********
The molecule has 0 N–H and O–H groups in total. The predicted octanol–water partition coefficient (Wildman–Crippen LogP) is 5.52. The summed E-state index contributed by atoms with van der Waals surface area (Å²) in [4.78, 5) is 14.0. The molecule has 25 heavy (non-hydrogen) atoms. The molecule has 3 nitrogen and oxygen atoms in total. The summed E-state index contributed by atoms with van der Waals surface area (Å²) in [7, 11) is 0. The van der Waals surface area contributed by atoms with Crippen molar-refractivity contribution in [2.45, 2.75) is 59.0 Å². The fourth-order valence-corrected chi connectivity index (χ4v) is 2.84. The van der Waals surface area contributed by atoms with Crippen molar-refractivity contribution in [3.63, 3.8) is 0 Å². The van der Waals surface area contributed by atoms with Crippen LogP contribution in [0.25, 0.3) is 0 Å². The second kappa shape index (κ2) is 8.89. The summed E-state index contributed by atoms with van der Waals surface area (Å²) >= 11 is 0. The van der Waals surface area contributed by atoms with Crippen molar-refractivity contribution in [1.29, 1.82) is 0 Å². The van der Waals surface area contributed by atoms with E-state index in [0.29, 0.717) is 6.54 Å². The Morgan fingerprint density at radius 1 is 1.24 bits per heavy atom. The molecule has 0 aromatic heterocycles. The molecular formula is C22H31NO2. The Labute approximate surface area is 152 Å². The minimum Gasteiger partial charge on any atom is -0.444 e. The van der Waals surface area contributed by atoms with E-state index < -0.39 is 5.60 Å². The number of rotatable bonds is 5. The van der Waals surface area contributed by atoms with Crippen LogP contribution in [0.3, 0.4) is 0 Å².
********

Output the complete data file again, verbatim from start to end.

The molecule has 0 N–H and O–H groups in total. The predicted octanol–water partition coefficient (Wildman–Crippen LogP) is 5.52. The summed E-state index contributed by atoms with van der Waals surface area (Å²) in [4.78, 5) is 14.0. The molecule has 25 heavy (non-hydrogen) atoms. The molecule has 3 nitrogen and oxygen atoms in total. The summed E-state index contributed by atoms with van der Waals surface area (Å²) in [7, 11) is 0. The van der Waals surface area contributed by atoms with Crippen molar-refractivity contribution in [2.45, 2.75) is 59.0 Å². The fourth-order valence-corrected chi connectivity index (χ4v) is 2.84. The van der Waals surface area contributed by atoms with Crippen molar-refractivity contribution in [3.63, 3.8) is 0 Å². The van der Waals surface area contributed by atoms with Crippen LogP contribution in [0.25, 0.3) is 0 Å². The second kappa shape index (κ2) is 8.89. The summed E-state index contributed by atoms with van der Waals surface area (Å²) >= 11 is 0. The van der Waals surface area contributed by atoms with Crippen molar-refractivity contribution in [1.29, 1.82) is 0 Å². The van der Waals surface area contributed by atoms with E-state index in [0.29, 0.717) is 6.54 Å². The Morgan fingerprint density at radius 1 is 1.24 bits per heavy atom. The molecule has 0 aromatic heterocycles. The molecular formula is C22H31NO2. The Labute approximate surface area is 152 Å². The minimum Gasteiger partial charge on any atom is -0.444 e. The van der Waals surface area contributed by atoms with E-state index < -0.39 is 5.60 Å². The number of rotatable bonds is 5. The van der Waals surface area contributed by atoms with Crippen LogP contribution in [0.3, 0.4) is 0 Å².